The Ombatse control similar extraterrestrial powers, according to Eggon myth. Indigenes regale their children with folk-tales of their heroic ancestors, who, backed by these invisible Ombatse spirits, successfully defended their territory against incursion by the Jihadists of Usman Dan Fodio and Queen Amina. According to Ombugadu, the shrine had existed for over 200 years, was neglected, but witnessed a revival around 2002, after illustrious and upwardly mobile sons and daughters of the tribe died in strange circumstances suspected to be instigated by negative witchcraft and voodoo. Also, morality had become lax with cases of adultery, stealing, murder and robbery assuming alarming proportions. The Eggon people revived the erstwhile neglected Ombatse shrine, and charged it to save the tribe from these threats. This revival of their ancestors’ touch with nature, they tagged, OMBATSE, “This is our turn.”
Although its native Eggon people have always resisted perceived subjugation by the Hausa-Fulani-favoured Gwandara tribe of Governor Al-Makura, the nucleic Ombatse group supposedly lacks interest in politics.
From what one can glean, Ombatse operates purely as a traditional prayer cult, minds its own business, maintains a canon of strict discipline and controls and formidable mystical and paranormal powers. Its base, Lakyo village, one of those making up the sizeable Eggon tribe, is itself one of the 15 tribes making up Nassarawa State. Ombatse devotees hold regular worship and prayer sessions akin to a regular church service. Strictly out of bounds to non-indigenes, its membership is monopolised by the Eggon people around the environs of Lakyo, a backward ancient town with no roads, water, electricity or any state or Federal Government presence. Lakyo lacks a functional secondary school, and indigenes claim it spots only one school, a mission school having two classrooms.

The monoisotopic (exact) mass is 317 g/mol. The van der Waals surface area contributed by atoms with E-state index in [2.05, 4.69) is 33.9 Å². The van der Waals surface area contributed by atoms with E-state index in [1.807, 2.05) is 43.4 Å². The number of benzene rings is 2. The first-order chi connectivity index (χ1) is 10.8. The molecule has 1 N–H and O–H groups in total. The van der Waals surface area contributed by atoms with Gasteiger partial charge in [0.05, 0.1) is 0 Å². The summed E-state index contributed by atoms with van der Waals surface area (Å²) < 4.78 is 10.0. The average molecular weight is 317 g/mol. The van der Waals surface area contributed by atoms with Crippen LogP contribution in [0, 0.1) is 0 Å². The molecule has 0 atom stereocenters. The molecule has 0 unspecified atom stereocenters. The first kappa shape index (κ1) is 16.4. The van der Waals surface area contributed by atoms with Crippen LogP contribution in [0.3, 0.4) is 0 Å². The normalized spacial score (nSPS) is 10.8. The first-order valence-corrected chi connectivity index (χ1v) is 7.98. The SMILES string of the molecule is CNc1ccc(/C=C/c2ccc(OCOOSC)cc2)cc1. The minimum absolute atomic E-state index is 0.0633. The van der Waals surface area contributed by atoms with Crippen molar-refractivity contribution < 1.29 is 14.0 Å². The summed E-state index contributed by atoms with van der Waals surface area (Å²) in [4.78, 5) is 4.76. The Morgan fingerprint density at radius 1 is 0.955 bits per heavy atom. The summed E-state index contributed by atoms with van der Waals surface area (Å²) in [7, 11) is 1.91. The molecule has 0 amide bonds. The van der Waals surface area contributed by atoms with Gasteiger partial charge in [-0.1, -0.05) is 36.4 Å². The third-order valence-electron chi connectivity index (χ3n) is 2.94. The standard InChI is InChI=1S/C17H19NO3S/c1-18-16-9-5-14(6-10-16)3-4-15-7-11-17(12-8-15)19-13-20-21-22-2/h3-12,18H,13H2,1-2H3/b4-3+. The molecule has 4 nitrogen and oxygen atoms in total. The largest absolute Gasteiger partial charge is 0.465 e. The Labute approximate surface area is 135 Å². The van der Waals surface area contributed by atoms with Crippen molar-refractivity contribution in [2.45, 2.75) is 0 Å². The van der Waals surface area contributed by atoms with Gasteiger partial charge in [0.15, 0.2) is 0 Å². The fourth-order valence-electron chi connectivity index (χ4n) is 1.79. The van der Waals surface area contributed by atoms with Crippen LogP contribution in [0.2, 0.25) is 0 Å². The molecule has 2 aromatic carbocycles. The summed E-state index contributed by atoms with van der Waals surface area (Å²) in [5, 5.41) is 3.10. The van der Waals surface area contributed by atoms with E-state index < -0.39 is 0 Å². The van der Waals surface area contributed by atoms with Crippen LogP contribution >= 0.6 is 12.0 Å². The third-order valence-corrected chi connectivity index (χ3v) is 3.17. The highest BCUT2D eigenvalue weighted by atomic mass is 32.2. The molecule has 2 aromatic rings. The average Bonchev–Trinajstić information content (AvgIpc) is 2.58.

But Ombatse devotees prefer to leave these infrastructural neglects for politicians to tackle. They instead funnel their energy towards worshipping their strange gods and guaranteeing the morality and security of Eggon land and people. For their creed, they find cover in Section 38(1) of Nigeria’s 1999 Constitution, which guarantees their “Right to freedom of thought, conscience and religion.” Despite the negative dust raised by the encounter between the Ombatse and security agents on May 8, can government afford to clamp down on the Ombatse without infringing on their constitutionally-guaranteed right to worship the gods they choose? Far-fetched, maybe, but can any good thing ever come from the Ombatse? Ombugadu thinks so.
“Ombatse priests have challenged politicians to come and take their oaths of office in this shrine,” he said. “That will be the end of corruption in Nigeria.”
Time flew. The network soon announced my credit was depleting –19.45 minutes. I relayed this to my pal –time to go.
In closing, Ombugadu threw me an invitation.
“Felix, come to Lakyo and see the Ombatse,” he said. “I will personally show you their place; I will take you to the spot. No harm will befall you. As long as you harbour no evil motive towards the land or the people, you will go and return in one piece.”
Good talk: But am I curious enough to visit Ombatse in the lion’s den?
(Oboagwina; A Journalist, Lives In Lagos)